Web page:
Bring The Heat

Warm Up This Winter With a Spicy Meal

After a day of exploring the city in winter, chances are the wind has sufficiently cut through your coat and left you chilled to the bone. When that’s the case, the only thing left to do is warm up from the inside out. Here are four restaurants that specialize in spice-infused fare to do just that.

Mission Chinese Food (171 E. Broadway)mission-chinese-foodChef Danny Bowien’s legions of loyal fans (read: hipsters and pretty young foodies) came in unending crowds when Bowien’s famous Mission Chinese Food made the jump from its namesake San Francisco to a ramshackle Orchard Street locale on the Lower East Side a few years back. However, the restaurant has recently moved into a posh new home on the edge of Chinatown that’s been winning over top food critics as well with its matured style; the red-lit grunge has been replaced with chandeliers, linen napkins, and lounge areas for pre- dinner Chinese medicine-inspired cocktails, though that’s not to say you still won’t see a man-bun or two.

Bowien’s fare, meanwhile, is an interpretive version of Sichuan cuisine, meaning two things: heed those Sichuan chili peppers, and order to share. On a first visit, don’t miss the restaurant’s cult classics: thrice-cooked bacon with bitter melon, mapo tofu with pork and beef drippings, and salt cod fried rice with Chinese sausage. Drunken-style whole fish with fresh turmeric and root vegetables and chewy green tea noodles are sure to warrant a second trip back.

 

Carla Hall’s Southern Kitchen (115 Columbia St., Brooklyn)
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Fire in the hole! Carla Hall’s Southern Kitchen in Brooklyn may at first appear a genteel Southern dream with its wallpapered walls and family-style tables. But don’t let its lady charms fool you; TV personality Carla Hall—co-host of ABC’s “The Chew” and former competitor on Bravo’s “Top Chef”—means business with this temple to hot chicken, a dish borne of Nashville in the 1930s.

Here, Hall makes it slow brined in a hot oil laced with cayenne to give it an initial kick, which diners can then top up with six “Hoot’n Heat Levels” on the menu, which range from Southern on the low end to Boomshakalaka on the high. Served simply on white bread with a pickle, chicken is ordered by-the-piece, so leave room for all the sides worth trying as well: baked mac n’cheese, collard greens, biscuits and rolls, and buttermilk soft serve and banana pudding to wash away the heat with a dollop of sugar. After a stroll by the waterfront, this kitchen is sure to warm you up.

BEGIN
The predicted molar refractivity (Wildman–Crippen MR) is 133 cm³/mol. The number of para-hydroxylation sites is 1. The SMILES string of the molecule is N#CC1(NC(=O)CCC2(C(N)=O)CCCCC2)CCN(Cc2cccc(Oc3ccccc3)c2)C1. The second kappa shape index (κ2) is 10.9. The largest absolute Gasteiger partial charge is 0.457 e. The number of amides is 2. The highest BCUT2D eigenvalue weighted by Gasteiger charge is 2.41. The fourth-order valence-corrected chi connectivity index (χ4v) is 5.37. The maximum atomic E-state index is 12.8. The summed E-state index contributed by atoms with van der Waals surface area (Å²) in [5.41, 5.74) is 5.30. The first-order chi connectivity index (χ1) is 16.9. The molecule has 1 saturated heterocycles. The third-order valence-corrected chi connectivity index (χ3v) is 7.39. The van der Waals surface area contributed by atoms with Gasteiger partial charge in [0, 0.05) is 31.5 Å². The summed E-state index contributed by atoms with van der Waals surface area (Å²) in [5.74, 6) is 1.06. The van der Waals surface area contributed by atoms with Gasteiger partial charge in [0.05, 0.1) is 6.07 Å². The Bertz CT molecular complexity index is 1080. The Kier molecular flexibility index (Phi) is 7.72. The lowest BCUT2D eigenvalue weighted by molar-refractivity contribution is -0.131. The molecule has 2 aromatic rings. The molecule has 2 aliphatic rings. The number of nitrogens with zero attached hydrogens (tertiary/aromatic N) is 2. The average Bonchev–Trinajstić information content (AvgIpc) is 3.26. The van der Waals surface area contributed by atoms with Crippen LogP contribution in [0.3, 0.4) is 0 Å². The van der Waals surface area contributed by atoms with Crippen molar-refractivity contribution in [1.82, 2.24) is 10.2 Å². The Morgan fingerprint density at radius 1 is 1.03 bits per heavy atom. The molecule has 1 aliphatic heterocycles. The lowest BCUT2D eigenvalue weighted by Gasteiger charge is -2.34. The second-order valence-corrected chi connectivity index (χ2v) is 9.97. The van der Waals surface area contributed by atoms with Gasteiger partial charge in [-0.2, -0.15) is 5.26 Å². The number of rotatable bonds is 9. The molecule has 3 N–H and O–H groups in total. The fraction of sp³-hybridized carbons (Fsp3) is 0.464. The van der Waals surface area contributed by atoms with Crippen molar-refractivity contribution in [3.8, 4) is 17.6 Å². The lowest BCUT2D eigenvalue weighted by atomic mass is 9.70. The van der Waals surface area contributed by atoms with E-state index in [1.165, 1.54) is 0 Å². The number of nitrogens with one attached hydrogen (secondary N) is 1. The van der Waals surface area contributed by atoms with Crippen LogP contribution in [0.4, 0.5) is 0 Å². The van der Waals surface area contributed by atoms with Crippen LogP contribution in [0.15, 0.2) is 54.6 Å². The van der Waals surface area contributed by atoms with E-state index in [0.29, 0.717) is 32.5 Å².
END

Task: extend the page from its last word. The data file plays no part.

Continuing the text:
Lolo’s Seafood Shack (303 W. 116th St.)
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Anyone who has ever been to the Caribbean will likely attest to a love of the lolo—a small outdoor food stand where you pull up a chair and tuck into a cooked-to-order barbecue feast in the sunshine. So when that New York winter air has you longing for the tropics, worry not; hop a train up to Harlem where Lolo’s Seafood Shack beckons with fresh, hot food, sunny pastels, and kitschy potted palms.

Jerk chicken, fried fish, crispy shrimp, and “durty” rice cooked in coconut milk are all served in paper baskets; plantain chips with crab dip and cheesy corn on the cob are nothing if not finger-licking; and ribs are smoked and slow cooked. And that’s not even touching the mains: cooked shell fish is served true island-style in a plastic bag, and steampots of crab and shrimp in coconut curry come with plastic gloves and bibs. Smother it all with a side of pepper sauce and snap your own “wish you were here” postcard food photo.

 

El Toro Blanco (257 6th Ave.)
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A roundup of spice-fueled restaurants would be incomplete without including one of Mexican cuisine, and while chalkboards touting margarita happy hours and south-of-the-border fare stand every few blocks in the city, sometimes a nice meal is wanted after a day spent here, there, and everywhere. For that, head to modern Mexican El Toro Blanco in the West Village.

Tangerine banquettes matched with retro hanging light fixtures, wood-beamed ceilings, and Mexican poster art set a lively scene for upscale versions of favorite dishes: queso fondue with green chile; tacos with split-roasted Berkshire pork, slow-roasted goat, or even sword fish; and some fanciful mains like pan- seared scallops with bacon and roasted jalapeno aioli, and a chile-rubbed ribeye steak with lime and sea salt to share. An extensive tequila collection feeds into an impressive menu of agave-based cocktails as well. For one with a kick, opt for the Smokey Pina with mescal, pineapple, mint, lime, and habanero pepper. Olé!